Notwithstanding the foregoing, it is acknowledged that DR-101 is less than precise in some of its commmands and might be subject to a construction which extends to the instant advertisement. In seeking the proper construction, however, the Committee is provided guidance by recent pronouncements of the United States Supreme Court in related cases. In the most recent decision of the United States Supreme Court in In The Matter of R.M.J. , 455 U.S. 191, 71 L.Ed.2d 64, 102 S.Ct. 929 (1982), the court dealt primarily with, and disapproved, a ban on direct mail advertising. That decision and its recent predecessors, however, appear to generally restrict the state's ability to prohibit forms of advertising to those instances where the advertising is inherently misleading, or has proven to be misleading in practice, and prohibition is the only practical solution. As to non-misleading communications, the court held in pertinent part:
Even when a communication is not misleading, the state retains some authority to regulate. But the state must assert a substantial interest and the interference with speech must be in proportion to the interest served. Central Hudson Gas Co. v. Public Service Comm'n , 447 U.S., at 563-564. Restrictions must be narrowly drawn, and the state lawfully may regulate only to the extent regulation furthers the state's substantial interest....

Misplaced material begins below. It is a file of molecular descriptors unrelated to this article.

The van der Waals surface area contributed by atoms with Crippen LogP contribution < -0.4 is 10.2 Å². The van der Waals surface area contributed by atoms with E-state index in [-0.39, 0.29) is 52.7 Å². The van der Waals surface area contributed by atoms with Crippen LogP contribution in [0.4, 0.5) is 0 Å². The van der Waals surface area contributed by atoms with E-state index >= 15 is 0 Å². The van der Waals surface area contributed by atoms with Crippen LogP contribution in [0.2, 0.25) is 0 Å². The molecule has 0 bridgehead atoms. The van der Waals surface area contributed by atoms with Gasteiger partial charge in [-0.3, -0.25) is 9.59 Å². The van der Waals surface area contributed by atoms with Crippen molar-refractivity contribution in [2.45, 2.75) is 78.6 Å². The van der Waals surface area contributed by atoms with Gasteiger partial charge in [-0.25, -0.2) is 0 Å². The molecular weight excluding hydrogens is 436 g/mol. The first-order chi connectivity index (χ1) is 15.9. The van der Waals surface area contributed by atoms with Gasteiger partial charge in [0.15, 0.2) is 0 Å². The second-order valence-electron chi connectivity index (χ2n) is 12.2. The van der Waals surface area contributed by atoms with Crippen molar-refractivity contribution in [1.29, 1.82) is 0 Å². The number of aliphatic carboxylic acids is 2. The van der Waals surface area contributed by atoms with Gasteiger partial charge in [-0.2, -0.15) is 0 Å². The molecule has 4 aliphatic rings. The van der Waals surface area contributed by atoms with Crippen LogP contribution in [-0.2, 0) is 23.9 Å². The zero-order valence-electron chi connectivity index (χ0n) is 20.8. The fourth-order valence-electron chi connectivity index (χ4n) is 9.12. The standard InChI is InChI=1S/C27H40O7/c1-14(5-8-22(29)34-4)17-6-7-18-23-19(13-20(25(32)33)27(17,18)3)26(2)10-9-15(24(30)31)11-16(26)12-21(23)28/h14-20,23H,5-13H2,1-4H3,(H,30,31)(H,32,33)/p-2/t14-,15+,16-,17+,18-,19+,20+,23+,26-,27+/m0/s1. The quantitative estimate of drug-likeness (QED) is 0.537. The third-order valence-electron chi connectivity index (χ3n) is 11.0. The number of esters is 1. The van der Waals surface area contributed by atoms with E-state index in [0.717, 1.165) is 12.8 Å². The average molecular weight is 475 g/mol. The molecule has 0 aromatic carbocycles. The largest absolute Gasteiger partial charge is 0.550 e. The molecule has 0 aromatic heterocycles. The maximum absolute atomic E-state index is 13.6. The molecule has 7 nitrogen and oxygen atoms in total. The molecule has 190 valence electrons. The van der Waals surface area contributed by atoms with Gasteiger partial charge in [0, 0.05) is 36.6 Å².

Guided by the foregoing, the Committee is of the opinion that DR 2-101 should not be construed to extend to, and prohibit, a legal advertisement which includes the statement, "Jesus Is Lord," and a depiction of a dove. The statement in question, and others such as "Keep Florida Green," "Support Law Day," "Support ERA," or "Support the United Way," may attract some degree of attention but are more in the nature of personal expression than client inducement. No real or inherent danger of client deception is apparent. While the inclusion of such a message in a commercial advertisement may be viewed by many as "professional bad taste," the United States Supreme Court in In The Matter of R.M.J., supra , declined to recognize bad taste as a viable ground for restriction of commercial speech.
For the foregoing reasons, the Committee is of the opinion that the inquiring lawyer's intended conduct, and advertisement, do not violate the commands of the Florida Code of Professional Responsibility.
While expressing the foregoing opinion, the Committee cautions that not every form of speech or expression which might be devised will pass muster under the Code. DR 2-101 includes numerous specific prohibitions and expressly disapproves any public communication which:
(6) Is intended or is likely to attract clients by use of showmanship, puffery, self-laudation or hucksterism, including the use of slogans, jingles or garish or sensational language or format.
This is a mandatory admonition of the Supreme Court of Florida and, unless and until changed, constitutes one expression by that court of what should be viewed as deceptive or misleading in the context of lawyer advertising.